This past week the Office of Management and Enterprise Services released the latest state General Revenue report and despite the positive spin they tried to put on the data, it wasn’t a good report. Overall, state general revenues in November were down 13.0 percent ($30.9 million) from the previous year. State officials were quick to point out that gross production tax revenues in November were down $59 million, so the other taxes combined are up a combined $28 million — a good sign right?
Well, not quite.
One point of obvious concern is that income tax collections were surprisingly weak in November — down 4.1 percent from last year with a 5.4 percent drop in individual income tax collections. Income taxes though, are highly volatile so perhaps this was just a one-month aberration. However, sales tax collections, which are much more stable, are perhaps an even larger source of concern. It is true that those taxes are up 8.4 percent from last year.
However, when one seasonally adjusts the sales tax data to enable month-to-month comparisons (the same approach the federal government uses when reporting economic statistics), a darker picture appears. By this metric we see that sales tax collections rose sharply in the first few months of the year and peaking at $164 million in April. This corresponds closely to the national economic data which showed state personal income in Oklahoma rising at one of the fastest paces in the nation during the first half of the year. However, since then, state seasonally adjusted sales tax collections have steadily dropped. Unfortunately, the last time this metric decreased for this long was in 2009 when the national recession first reached Oklahoma.
In short, three months ago I commented that there were warning signs that Oklahoma’s economic recovery was weakening. Today, those warning signs are even more clear.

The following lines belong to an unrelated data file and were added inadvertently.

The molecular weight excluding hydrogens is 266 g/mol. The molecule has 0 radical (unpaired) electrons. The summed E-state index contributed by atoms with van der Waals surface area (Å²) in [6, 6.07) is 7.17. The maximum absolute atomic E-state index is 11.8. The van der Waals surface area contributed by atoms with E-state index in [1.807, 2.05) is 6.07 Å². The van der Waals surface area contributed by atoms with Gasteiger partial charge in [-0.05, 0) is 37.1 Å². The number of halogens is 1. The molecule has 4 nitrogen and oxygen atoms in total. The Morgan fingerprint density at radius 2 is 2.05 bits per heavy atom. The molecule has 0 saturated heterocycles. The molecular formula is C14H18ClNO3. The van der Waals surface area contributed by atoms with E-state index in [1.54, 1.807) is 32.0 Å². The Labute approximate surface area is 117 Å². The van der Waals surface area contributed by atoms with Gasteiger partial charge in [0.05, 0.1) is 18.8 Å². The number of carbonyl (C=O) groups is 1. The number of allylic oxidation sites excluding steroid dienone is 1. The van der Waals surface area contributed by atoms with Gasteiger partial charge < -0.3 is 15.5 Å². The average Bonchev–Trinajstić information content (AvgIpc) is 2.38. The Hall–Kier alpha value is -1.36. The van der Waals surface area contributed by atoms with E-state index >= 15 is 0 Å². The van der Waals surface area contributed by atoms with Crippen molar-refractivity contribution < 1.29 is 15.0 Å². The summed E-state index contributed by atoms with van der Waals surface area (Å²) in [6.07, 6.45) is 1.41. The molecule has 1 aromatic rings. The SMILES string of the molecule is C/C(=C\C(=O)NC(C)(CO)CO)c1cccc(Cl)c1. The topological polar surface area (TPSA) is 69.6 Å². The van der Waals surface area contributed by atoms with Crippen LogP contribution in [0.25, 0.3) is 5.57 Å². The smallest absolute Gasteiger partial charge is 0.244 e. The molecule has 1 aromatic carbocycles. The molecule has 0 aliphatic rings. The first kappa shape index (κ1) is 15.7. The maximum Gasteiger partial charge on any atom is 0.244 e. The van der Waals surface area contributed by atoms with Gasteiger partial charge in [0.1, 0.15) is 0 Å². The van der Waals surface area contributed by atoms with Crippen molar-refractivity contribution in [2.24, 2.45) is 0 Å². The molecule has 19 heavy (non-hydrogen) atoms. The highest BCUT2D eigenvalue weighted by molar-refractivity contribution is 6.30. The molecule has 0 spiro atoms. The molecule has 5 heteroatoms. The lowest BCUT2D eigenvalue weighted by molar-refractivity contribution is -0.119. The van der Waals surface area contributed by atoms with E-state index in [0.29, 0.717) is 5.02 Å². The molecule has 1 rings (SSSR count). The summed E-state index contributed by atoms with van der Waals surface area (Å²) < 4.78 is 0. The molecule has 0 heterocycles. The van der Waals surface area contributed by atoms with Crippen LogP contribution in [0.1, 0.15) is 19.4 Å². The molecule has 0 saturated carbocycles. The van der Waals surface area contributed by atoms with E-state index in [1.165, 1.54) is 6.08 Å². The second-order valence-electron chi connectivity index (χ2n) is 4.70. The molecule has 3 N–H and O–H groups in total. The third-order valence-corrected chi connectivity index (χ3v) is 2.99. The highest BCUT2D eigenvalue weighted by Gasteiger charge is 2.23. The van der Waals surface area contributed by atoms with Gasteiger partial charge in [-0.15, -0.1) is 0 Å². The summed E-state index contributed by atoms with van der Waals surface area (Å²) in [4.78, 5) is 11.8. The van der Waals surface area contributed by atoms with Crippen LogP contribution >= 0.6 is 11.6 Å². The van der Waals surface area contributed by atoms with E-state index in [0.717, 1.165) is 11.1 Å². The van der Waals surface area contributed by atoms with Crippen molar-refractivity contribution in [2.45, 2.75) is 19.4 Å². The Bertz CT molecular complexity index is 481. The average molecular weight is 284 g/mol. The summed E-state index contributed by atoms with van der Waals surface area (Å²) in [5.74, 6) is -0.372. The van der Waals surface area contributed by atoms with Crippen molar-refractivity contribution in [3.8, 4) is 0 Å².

Clearly, the Oklahoma economy is slowing. Looking back, it now appears that the state’s robust economic growth in the second quarter of this year was simply not sustainable given the continued weak natural gas prices and the sluggish national economy. It was inevitable then that unless the underlying fundamentals changed, a correction was coming.
The real question now though, is whether the Oklahoma economy is contracting once more. The decline in seasonally adjusted sales tax collections, and the recent decline in income tax collections, certainly point to a contraction. The uptick in the state’s unemployment rate the last few months adds even more concern. And then on Friday, one of Oklahoma’s most important companies, Chesapeake Energy, announced that it was offering 275 of its employees the opportunity to “voluntarily separate” from the company. When Oklahoma’s large energy companies begin reducing payroll, it’s not a healthy sign for the state economy.
It’s been evident to me for the past three months that Oklahoma’s economy was showing signs of slowing. Unfortunately, it’s now clear that state officials’ Pollyannish proclamations that the state economy is still soaring, are simply no longer supported by the data.
MICKEY HEPNER is the dean of the College of Business Administration at the University of Central Oklahoma. Hepner serves on the Executive Committee of the Board of Directors for The Oklahoma Academy.